Along the U.S.-Mexico border, a patchwork of tent settlements dots the landscape. In these makeshift dwellings are hundreds of Central American migrants, all waiting to be granted asylum and entrance to the United States.
Some have been waiting months, and up to a year. Others, many of whom are unaccompanied children and teenagers, have just arrived at the camps after weeks of harrowing treks, stowaways, and narrow escapes.
This sudden influx has caught U.S border officials off-guard. Usually unaccompanied children are transferred by the border police (CBP) to shelters run by the Department of Health and Human Services (HHS). However, with HHS facilities full, many are being held in temporary tent shelters.
Let's find out what is behind this border crisis.
The Road From Central America
Illegal immigration has been a hot-button issue in the U.S for decades. In the beginning, most illegal immigrants were from Mexico. However, lately, the U.S has seen more migrants arrive from an area of Central America known as the "Northern Triangle" -- this includes the countries of Guatemala, Honduras, and El Salvador.
Experts say that a combination of crime, poverty, recent natural disasters, and economic downturns caused by the pandemic is contributing to the increase in migrations. These migrants pay thousands of dollars to smugglers who facilitate their dangerous journeys.
In addition, smugglers have spread misinformation and given false hope to migrants that entry would be easier under the Biden administration. With conflicting sources of information, families believe that children migrating alone would have a greater chance of admittance.
Policies To Handle The Crisis
The U.S Government has been trying to find numerous short- and long-term solutions to the crisis.
During President Trump’s term, there was an effort to construct a border wall. However, much of the “wall” which consists mostly of steel fencing, remains unfinished. He reversed DACA, a policy that allowed illegal immigrant children to live in the U.S for a two-year period and to become eligible to obtain a work permit.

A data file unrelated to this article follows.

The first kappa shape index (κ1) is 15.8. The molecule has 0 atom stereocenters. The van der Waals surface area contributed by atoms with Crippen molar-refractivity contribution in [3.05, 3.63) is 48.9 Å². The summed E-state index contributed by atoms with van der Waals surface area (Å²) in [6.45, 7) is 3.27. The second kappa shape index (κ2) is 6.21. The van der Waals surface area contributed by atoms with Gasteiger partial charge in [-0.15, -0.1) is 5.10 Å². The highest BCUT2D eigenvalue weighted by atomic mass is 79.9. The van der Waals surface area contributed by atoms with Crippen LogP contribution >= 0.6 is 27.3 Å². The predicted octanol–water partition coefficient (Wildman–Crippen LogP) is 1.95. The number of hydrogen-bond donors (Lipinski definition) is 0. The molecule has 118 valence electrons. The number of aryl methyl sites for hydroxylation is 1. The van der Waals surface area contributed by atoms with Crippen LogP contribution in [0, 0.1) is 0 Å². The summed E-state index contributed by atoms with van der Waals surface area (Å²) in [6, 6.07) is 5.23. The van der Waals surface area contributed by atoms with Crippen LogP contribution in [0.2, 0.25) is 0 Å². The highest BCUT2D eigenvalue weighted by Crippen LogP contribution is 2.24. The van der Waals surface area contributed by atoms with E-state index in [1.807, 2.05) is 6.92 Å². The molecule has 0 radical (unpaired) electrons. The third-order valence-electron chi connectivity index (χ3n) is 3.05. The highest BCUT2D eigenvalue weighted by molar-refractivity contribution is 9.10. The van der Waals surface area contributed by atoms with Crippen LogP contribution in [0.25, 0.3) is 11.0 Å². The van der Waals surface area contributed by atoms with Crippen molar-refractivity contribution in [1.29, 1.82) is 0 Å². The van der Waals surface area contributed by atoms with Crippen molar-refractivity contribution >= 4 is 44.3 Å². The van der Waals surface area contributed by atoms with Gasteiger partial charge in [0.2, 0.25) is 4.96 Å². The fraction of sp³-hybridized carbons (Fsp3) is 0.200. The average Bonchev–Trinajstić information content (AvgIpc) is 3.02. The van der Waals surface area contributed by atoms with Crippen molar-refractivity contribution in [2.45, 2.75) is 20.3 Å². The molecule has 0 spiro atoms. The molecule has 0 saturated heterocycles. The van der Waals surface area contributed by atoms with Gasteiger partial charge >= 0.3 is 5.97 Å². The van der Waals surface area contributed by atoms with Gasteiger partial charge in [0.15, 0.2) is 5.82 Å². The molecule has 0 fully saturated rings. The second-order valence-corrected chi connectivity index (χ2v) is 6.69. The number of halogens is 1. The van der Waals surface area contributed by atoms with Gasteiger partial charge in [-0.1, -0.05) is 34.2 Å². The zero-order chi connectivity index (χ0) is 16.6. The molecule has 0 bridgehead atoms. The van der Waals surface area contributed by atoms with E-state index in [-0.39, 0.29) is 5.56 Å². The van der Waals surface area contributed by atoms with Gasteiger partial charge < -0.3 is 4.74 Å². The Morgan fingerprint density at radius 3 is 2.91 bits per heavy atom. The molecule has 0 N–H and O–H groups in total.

President Trump also sought to control the influx of migrants from Central America. However, his policy of separating children from their parents was unpopular and was reversed. With the emergence of COVID-19, he issued an order called “Title 42”, which gave the federal government authority to deport nearly all illegal migrants on the basis of preventing the spread of the virus.
In his first few days in office, President Biden ended the funding for a border wall and reinstated DACA. However, he has kept Title 42 in place and emphasized that he is not welcoming migrants to the U.S. So far, at least 13,000 children have already been turned away from the border since Title 42 went into effect.
President Biden has also revived the Central American Minors (CAM) program which was shut down by President Trump. The program allows minors to apply to migrate from their home countries, avoiding the dangerous journey to the border many have previously taken.
In the meanwhile, officials are opening government buildings and facilities to house the nearly 4,200 unaccompanied children. These children will be picked up by sponsors and foster families in the U.S.
What will come of this new migrant crisis is unknown. But there is no doubt that illegal immigration will persist as a major issue under Biden’s administration as it has under past presidents.
Sources: NY Times, Reuters, Pew Research, BBC, Vox, Brookings, Forbes